Dentists make many people nervous (even more so than statisticians!). To see whether such nervousness elevates blood pressure, the blood pressure and pulse rates of 60 subjects were measured in a dental setting and in a medical setting (“The Effect of the Dental Setting on Blood Pressure Measurement,” American Journal of Public Health [1983]: 1210– 1214). For each subject, the difference (dental-setting blood pressure minus medicalsetting blood pressure) was calculated. The analogous differences were also calculated for pulse rates. Summary data follows.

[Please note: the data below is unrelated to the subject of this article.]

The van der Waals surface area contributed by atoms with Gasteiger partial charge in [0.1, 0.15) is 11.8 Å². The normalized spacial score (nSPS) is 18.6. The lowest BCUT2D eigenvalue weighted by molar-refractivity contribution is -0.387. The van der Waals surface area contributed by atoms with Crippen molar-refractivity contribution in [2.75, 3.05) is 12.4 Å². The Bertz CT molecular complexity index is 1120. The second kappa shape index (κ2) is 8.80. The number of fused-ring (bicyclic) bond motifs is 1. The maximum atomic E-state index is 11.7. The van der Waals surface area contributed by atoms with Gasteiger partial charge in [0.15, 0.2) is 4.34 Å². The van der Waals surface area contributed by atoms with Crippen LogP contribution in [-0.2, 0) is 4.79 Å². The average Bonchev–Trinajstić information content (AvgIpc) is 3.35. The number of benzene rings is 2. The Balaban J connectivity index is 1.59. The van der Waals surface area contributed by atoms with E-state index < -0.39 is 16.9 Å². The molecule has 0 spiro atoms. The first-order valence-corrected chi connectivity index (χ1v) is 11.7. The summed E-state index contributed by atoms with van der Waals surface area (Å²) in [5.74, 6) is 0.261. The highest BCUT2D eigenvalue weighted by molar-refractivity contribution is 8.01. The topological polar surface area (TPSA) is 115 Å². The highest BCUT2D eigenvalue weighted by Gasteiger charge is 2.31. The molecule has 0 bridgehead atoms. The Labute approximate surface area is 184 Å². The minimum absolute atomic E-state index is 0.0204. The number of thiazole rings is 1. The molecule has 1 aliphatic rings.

a. Do the data strongly suggest that true mean blood pressure is higher in a dental setting than in a medical setting? Use a level .01 test.
b. Is there sufficient evidence to indicate that true mean pulse rate in a dental setting differs from the true mean pulse rate in a medical setting? Use a significance level of .05.

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